Managing Intrusive Repetitive Thoughts

Most people get them occasionally, but for some they can be constant companions. And like an annoying tune that keeps playing in your head, the more you try to forget it the worse it gets.

Intrusive thoughts come in many forms. Some that I’ve heard recently include:

  • You’re/ I’m doomed

    Unhappy Businessman

  • You’ll / I’ll never be free
  • You’re/ I’m a bad person
  • She hates me
  • You’re/ I’m ugly
  • Who do you think you are?

They are often experienced as something that comes in from outside, as if the sufferer has been invaded or colonised by an alien. Almost always, the person will say they have no control over them. Frequently, these thoughts are hostile and in direct contradiction to how we might like to see ourselves, or how we might like others to see us.

Even though the sufferer knows at some level they are not true, they bring fear and anxiety and panic to those they visit. Often, the fear of the thoughts can become as scary as the thoughts themselves.

The “Why?” questions are generally not helpful, such as “Why is this happening to me?” or “Why can’t I get rid of this problem?” as they reinforce a sense of victimisation at the hands of something outside of ourselves. Instead, ask, “How could I support myself with this right now?” Or “How could I feel better about myself right now?”

Here’s a few ideas about how to deal with them:

  • Thoughts are not facts, don’t give them any more power than you would a movie or a story. That’s what they are, a story we tell ourselves. It’s helpful to acknowledge that the only person who is creating these thoughts is you (even if they are echoing something that someone has said to you in the past.)
  • Outright rejection of them often makes them stronger, so don’t fight them too hard. Try to introduce a lighter, doubting tone towards them that acknowledges that nothing is absolute, eg “Maybe that’s true, or maybe not.” Or, “I’m a bad person, except when I’m not.”
  • Interrupt the pattern. Wear a rubber band on your wrist and each time you have the thought, snap the rubber band to give yourself a sharp little reminder to think about something else. Each time you catch yourself having the thoughts, repeat a supportive mantra to yourself, such as “All is well.” Count backwards from 100, if you lose track of the counting, start again (focusing your mind on a task gives it something else to do.)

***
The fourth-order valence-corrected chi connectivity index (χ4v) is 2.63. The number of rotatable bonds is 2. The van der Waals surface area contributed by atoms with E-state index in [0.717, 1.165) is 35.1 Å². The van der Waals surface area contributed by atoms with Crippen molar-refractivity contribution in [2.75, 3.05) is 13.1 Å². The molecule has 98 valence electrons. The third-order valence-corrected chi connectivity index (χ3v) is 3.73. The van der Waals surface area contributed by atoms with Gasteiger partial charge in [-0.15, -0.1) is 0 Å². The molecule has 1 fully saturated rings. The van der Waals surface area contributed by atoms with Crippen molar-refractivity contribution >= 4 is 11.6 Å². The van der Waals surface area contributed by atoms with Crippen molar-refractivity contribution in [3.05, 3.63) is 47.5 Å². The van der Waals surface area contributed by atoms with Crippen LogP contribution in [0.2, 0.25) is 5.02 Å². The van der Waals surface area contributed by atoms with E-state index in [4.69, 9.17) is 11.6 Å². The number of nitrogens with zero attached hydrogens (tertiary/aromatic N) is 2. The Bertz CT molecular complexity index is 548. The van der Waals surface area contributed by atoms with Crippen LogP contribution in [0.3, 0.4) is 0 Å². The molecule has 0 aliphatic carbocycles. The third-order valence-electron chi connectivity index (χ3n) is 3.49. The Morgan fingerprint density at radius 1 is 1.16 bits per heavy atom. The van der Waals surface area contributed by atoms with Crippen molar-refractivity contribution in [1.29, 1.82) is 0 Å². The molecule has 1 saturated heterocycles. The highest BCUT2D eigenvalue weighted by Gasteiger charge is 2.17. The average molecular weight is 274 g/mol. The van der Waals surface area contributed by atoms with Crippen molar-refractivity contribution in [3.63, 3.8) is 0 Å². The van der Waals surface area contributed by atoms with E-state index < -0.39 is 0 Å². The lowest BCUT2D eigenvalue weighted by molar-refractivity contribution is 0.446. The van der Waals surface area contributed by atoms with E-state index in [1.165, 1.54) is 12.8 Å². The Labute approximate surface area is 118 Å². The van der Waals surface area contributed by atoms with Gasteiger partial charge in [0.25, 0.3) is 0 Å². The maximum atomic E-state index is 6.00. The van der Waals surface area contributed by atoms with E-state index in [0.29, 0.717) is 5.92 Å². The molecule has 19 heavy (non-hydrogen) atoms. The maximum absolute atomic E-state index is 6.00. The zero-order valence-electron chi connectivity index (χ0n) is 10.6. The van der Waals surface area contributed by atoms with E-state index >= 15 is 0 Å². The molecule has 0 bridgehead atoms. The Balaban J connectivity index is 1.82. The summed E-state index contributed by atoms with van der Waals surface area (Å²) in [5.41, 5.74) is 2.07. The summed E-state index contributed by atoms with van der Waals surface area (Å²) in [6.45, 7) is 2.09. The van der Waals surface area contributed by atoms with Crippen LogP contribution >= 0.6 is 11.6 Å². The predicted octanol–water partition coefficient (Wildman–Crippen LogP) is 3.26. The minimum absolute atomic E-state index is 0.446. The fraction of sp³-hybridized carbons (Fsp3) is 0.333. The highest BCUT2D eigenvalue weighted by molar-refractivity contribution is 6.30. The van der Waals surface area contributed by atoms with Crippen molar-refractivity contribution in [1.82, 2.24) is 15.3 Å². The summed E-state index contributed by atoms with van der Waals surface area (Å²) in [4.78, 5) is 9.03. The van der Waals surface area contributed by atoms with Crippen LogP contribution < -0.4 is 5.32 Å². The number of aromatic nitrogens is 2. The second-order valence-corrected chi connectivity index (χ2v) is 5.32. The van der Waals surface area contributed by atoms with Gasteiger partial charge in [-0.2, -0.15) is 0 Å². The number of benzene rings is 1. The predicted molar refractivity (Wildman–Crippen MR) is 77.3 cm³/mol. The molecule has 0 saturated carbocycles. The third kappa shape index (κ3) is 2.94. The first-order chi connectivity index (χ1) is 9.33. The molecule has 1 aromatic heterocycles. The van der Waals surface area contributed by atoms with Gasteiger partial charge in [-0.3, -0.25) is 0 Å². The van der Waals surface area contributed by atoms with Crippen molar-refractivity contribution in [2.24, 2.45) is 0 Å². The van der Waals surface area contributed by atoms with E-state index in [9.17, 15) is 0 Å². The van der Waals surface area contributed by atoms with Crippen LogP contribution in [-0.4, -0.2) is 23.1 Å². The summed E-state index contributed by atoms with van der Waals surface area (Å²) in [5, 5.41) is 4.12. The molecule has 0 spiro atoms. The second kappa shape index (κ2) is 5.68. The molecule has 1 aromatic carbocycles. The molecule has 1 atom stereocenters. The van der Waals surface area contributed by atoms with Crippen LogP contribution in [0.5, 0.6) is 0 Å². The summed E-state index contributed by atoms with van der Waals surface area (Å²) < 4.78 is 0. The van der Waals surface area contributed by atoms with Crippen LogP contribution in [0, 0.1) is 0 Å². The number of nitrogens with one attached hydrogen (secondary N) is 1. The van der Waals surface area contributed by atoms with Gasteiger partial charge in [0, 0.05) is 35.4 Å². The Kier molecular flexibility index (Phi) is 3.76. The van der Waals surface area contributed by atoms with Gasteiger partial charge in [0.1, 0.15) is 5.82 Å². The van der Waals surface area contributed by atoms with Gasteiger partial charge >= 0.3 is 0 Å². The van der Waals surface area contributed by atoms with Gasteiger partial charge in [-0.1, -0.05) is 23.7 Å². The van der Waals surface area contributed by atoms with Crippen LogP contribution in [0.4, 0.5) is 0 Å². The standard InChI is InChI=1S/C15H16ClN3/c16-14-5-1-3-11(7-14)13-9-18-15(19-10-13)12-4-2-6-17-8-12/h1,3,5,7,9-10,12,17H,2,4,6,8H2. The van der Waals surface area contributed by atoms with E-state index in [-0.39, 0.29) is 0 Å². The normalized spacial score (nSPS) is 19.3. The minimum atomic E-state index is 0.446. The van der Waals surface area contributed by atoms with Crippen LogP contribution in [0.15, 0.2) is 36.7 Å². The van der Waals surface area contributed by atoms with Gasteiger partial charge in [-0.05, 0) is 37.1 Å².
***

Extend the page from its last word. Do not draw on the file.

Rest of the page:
• The thoughts may be a distraction from something we don’t want to look at or acknowledge in ourselves. Ask yourself, “If I weren’t so scared of the thoughts, what else might I be scared of?” For example, sometimes they arise when someone has experienced a loss which they are finding hard to accept.
  • Try to see them differently. Creating an image can often be helpful. If they were a character from a film, a cartoon or storybook, who would they be? Give them a name, and find a different role for them. Paint or draw the image, or find one in a book or on the internet.
  • Start a dialogue with them as if they were a real person, ask them what they need from you, and why they’re hanging around in your life.
  • Journal your thoughts, often this takes the power out of them. Many people seeing them written down find they don’t seem so powerful anymore.
  • If the thought is about another person, for example, you find yourself arguing with them in your head, or saying “She’s just so…” or “It’s all his fault…” or “Why don’t they just…” ask yourself, “If this aspect of this other person were reflecting some aspect of me, what might it be?”

One last thing…Intrusive persistent thoughts are generally ones we’ve had for a while, so they have some momentum. Think of a heavy vehicle, such as a truck or a train, and how hard it is to stop once moving. You may need to retrain the momentum in another direction by practising some of the above tools, and like building any muscle, it may take a while.

If they persist, consult a professional counsellor or therapist. Contact us here.